Soon afterward the little man came in and asked, “Now, Madame Queen, what is my name?”
She first asked, “Is your name Kunz?”
“Is your name Heinz?”
“Is your name perhaps Rumpelstiltskin?”
“The devil told you that! The devil told you that!” shouted the little man, and with anger he stomped his right foot so hard into the ground that he fell in up to his waist. Then with both hands he took hold of his left foot and ripped himself up the middle in two. [the Brothers Grimm]
I haven’t torn myself in half yet (not literally, at least), but I certainly relate.
One of the more surprising traits that sometimes show up on lists of autistic characteristics is having difficulty with names, both using them for others and being addressed by them ourselves. Whenever I’ve brought this up with other autistics, the response is almost always the same: I thought it was just me!
Good news! You’re not alone. There are gobs of us secretly cringing and cowering in dismay when our unsuspecting friends, colleagues, and acquaintances have the temerity to address us by name. While this is a casual way to snare someone’s attention in the neurotypical world, autistics may feel exposed, judged, pierced to the soul as you blithely peel away our thin armor and douse us in ice water.
It gets even more painful if you use my name in an argument or other conflict. A word you don’t even remember saying will feel like a sucker punch, an outright and deliberate personal attack as you pull out all the stops to wound me however possible. There’s a malicious sneer attached, there has to be, and if you haven’t actually struck me yet it is surely only seconds away. Calling me by name physically hurts; it hurts my ears, it hurts my face, it hurts my shoulders and chest. My entire upper body winces and crumbles at the sound of this “normal” conversational quirk.
It’s not pleasant.
It’s not always that bad, of course. Generally, being addressed by name just feels invasive and overly intimate, the way most people would probably feel if a brand new acquaintance came up to you and slid their arm around your waist. Except if you say anything, you’re the strange one–on this planet, everyone puts their arms around strangers’ waists. No big deal, right? Great, because there’s more.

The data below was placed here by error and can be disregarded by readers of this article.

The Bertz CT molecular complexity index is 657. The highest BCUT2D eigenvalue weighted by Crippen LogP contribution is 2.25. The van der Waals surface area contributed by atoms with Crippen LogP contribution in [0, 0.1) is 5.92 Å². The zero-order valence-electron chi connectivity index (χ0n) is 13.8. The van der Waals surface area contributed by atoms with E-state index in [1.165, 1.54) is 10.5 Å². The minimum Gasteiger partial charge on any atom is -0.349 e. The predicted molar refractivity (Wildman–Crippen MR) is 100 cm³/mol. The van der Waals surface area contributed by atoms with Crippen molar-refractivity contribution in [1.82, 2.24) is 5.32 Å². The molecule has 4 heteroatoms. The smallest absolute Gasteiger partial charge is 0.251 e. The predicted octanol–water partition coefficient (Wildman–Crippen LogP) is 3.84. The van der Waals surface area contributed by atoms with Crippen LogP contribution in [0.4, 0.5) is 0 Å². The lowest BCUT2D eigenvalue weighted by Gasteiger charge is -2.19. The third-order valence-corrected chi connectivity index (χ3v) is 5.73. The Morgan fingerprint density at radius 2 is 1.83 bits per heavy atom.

You’re stuck on this odd, waist-fixated planet, so you’re expected to go along with their conventions–that is, you have to put your own arms around others as well.
Some people have an unbelievably hard time understanding you want their attention unless you wrap your limbs around their torso. If you’re a child, you may be forced into waist-hugging therapies in which you’re trained to do this every time you talk to someone. As an adult, you may regularly read or attend business trainings which insist that this behavior is beneficial or even necessary to build relationships.
And remember, expressing discomfort at any point about this ritual is taboo. There is absolutely no casual way to mention that you will be withdrawing due to discomfort without it sparking a conversation that will be, at best, incredibly awkward.
It’s deeply embedded in our culture. Dale Carnegie, after all, whose social advice has been followed for nearly a century, insists that “a person’s name is, to that person, the sweetest and most important sound in any language.”
Names are important. Names are powerful. As in the Rumpelstiltskin excerpt above, using someone’s name to take control over them or break a spell has been a steady theme in folklore for centuries, and even continues to this day in contemporary fantasy–you’ll find it in things from The Hobbit to Inheritance to Doctor Who. Cultures around the world have naming ceremonies, and many continue to practice traditions of holding secret, “true” names while using another public alias in everyday life.
I wish we had such traditions in America. We are so locked into our collective obsession with “authenticity” that using a pseudonym is usually frowned upon in anything other than the most casual social contexts. And as a result, this encouragement of rampant name usage constitutes yet another invisible barrier to mainstream career and social success for many autistics.
In high school I created a nickname completely unrelated to my actual name for people to call me. The great thing about being a teenager is how enthusiastic people can be for trying things simply for virtue of how weird they consider them, so it went over quite well; as a result, I could respond to a friend calling me from down the hall without fighting an impulse to find the nearest locker to crawl into.
Then I grew up and had to get a job. And then another job, and another (because enduring one job for longer than a year is… challenging).
You can’t use a seemingly random nickname on your reference sheet, or else no one will know who they’re asking about. And you can’t list both your real name and your new name, or else you have to answer questions and explain stories–and since the whole point of this nickname business was to avoid drawing attention to this raw layer of yourself, we’ve just entered into a massively futile and counterproductive spiral that is Not Worth It.
So for now, I keep cringing and have learned to live with my name. At least as well as anyone can learn to live with strangers coming up to them, arms twining the waist as though it’s the most natural thing in the world.